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Reporting work injuries is shielded by whistleblower protections

The Occupational Safety and Health Administration investigate companies to ensure that they respect workers' rights. Among those protections is the right to report injuries and work hazards. This is critical to improve safety and reduce injuries. This article will go over how OSHA investigates may help you and what they can do for you.

As an example, OSHA launched an investigation into AT&T following the company's suspensions without pay of several employees. AT&T justified the suspensions on the grounds that those workers violated its safety policies. But, a subsequent OSHA investigation found that AT&T was penalizing employees for reporting injuries. OSHA helped those workers recover their lost wages and clear their employment record.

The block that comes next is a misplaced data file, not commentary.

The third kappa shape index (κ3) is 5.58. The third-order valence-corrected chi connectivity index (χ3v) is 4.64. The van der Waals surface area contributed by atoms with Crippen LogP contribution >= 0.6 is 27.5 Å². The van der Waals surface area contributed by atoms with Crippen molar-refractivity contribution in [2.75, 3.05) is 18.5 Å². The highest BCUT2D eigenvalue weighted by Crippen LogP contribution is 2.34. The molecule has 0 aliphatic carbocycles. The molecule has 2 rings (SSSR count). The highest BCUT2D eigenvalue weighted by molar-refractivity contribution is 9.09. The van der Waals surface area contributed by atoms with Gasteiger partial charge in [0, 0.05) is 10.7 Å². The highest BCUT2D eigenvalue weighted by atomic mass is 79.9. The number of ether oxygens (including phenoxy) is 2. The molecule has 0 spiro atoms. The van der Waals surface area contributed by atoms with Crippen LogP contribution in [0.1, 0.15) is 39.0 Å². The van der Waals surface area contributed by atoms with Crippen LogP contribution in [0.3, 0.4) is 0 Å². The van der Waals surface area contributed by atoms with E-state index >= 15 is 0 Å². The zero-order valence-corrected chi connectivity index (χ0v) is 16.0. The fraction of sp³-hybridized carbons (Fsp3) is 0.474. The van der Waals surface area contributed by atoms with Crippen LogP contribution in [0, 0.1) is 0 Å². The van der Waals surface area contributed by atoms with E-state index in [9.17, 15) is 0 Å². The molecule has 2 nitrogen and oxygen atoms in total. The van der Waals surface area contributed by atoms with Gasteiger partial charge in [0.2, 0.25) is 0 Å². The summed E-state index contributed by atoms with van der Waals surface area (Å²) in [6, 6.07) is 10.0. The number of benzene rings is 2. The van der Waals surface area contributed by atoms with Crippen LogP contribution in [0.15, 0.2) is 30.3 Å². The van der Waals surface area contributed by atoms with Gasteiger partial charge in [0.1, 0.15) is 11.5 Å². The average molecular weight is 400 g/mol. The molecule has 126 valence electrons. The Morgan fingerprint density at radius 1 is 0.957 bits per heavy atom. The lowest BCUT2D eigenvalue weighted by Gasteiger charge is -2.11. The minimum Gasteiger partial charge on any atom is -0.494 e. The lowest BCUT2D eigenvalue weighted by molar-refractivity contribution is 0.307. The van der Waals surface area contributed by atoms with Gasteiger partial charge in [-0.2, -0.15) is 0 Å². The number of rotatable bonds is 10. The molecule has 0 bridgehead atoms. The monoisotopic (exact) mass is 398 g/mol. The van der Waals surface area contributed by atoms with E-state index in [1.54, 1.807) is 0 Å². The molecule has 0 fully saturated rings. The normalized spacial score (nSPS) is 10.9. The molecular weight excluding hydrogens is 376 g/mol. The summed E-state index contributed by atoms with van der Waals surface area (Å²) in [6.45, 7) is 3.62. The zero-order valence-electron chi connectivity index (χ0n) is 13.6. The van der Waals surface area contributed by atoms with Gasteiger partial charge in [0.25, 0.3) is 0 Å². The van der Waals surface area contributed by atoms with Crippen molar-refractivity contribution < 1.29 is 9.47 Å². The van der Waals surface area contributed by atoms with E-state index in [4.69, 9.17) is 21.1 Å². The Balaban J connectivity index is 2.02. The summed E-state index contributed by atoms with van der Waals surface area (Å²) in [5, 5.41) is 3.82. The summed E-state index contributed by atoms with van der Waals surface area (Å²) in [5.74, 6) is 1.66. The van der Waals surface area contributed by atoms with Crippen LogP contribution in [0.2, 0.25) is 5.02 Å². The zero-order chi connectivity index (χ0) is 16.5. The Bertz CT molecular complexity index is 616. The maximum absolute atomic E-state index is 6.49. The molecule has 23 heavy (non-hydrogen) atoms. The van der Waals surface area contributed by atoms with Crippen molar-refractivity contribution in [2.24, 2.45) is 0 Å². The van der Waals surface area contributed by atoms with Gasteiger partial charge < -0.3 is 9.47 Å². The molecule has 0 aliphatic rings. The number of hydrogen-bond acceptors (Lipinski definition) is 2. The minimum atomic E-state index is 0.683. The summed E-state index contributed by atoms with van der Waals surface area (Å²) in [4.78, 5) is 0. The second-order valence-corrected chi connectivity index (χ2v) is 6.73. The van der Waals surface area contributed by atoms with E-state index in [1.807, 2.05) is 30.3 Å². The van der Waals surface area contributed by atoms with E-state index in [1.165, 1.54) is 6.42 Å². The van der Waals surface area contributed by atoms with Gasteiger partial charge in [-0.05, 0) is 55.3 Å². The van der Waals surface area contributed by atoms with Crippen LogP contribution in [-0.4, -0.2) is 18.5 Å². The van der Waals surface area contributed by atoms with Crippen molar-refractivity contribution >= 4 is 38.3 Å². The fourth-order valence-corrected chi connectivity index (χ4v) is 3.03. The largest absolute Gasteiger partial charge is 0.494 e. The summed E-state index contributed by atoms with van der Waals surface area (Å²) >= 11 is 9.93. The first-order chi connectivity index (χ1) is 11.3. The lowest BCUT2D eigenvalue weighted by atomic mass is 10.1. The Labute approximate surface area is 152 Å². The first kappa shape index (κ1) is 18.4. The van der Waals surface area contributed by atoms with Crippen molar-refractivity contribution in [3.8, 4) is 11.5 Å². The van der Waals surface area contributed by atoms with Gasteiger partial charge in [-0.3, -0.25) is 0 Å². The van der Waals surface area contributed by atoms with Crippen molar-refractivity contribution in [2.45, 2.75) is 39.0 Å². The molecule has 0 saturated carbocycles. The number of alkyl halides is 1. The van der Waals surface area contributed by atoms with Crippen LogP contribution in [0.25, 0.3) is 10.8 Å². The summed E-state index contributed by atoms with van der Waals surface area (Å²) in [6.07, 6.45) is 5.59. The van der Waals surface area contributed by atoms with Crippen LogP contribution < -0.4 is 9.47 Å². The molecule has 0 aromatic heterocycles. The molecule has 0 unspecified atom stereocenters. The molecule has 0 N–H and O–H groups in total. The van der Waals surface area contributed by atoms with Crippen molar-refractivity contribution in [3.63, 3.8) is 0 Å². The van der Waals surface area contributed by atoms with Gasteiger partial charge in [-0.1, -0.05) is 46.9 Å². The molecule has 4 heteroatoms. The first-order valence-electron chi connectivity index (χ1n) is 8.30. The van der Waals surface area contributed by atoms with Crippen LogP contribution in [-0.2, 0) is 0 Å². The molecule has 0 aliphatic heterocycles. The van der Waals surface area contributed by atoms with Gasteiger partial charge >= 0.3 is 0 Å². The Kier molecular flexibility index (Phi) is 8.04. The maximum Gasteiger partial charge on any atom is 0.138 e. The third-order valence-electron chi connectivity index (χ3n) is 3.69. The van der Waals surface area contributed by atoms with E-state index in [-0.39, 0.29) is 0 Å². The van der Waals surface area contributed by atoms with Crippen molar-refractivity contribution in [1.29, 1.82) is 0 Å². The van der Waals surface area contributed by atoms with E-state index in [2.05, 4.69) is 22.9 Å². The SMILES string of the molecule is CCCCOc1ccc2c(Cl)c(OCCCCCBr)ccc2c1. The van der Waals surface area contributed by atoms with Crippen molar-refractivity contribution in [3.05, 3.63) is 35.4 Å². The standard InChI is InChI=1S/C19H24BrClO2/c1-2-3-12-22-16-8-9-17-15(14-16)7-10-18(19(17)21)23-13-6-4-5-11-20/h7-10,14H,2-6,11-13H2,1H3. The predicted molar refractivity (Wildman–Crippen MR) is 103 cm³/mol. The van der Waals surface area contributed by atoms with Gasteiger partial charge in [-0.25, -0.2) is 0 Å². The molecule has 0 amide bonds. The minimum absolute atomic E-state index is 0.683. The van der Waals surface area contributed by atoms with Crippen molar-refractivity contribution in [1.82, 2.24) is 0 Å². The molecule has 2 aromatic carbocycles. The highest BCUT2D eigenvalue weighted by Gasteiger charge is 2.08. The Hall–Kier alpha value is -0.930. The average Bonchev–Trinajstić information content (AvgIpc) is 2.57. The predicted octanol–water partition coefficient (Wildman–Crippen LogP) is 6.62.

This is a single example of an infinite variety of situations. OSHA has received increased funding, however, it is insignificant when you consider the vast amount of companies and workers. And there are situations in which an employee may have to actively stand up for his or her rights.

As such, there are some things you can do to protect your own interests. For example, keep copies of your employee handbook and take note of any changes. Track the times and dates when you reported hazards. Encourage your colleagues to do the same. You want to keep a clear record of the times you reported the hazard so that if you ever are wrongfully terminated, you will have a body of evidence to support your claims.

If you were fired from your job after reporting your own or a fellow worker's injury, then your rights may have been violated and you might want to consult with a lawyer. You could have a valid claim for wrongful termination, lost wages and other damages. Workers have an inherent right to report injuries, it is critical to discovering dangers and correcting them.

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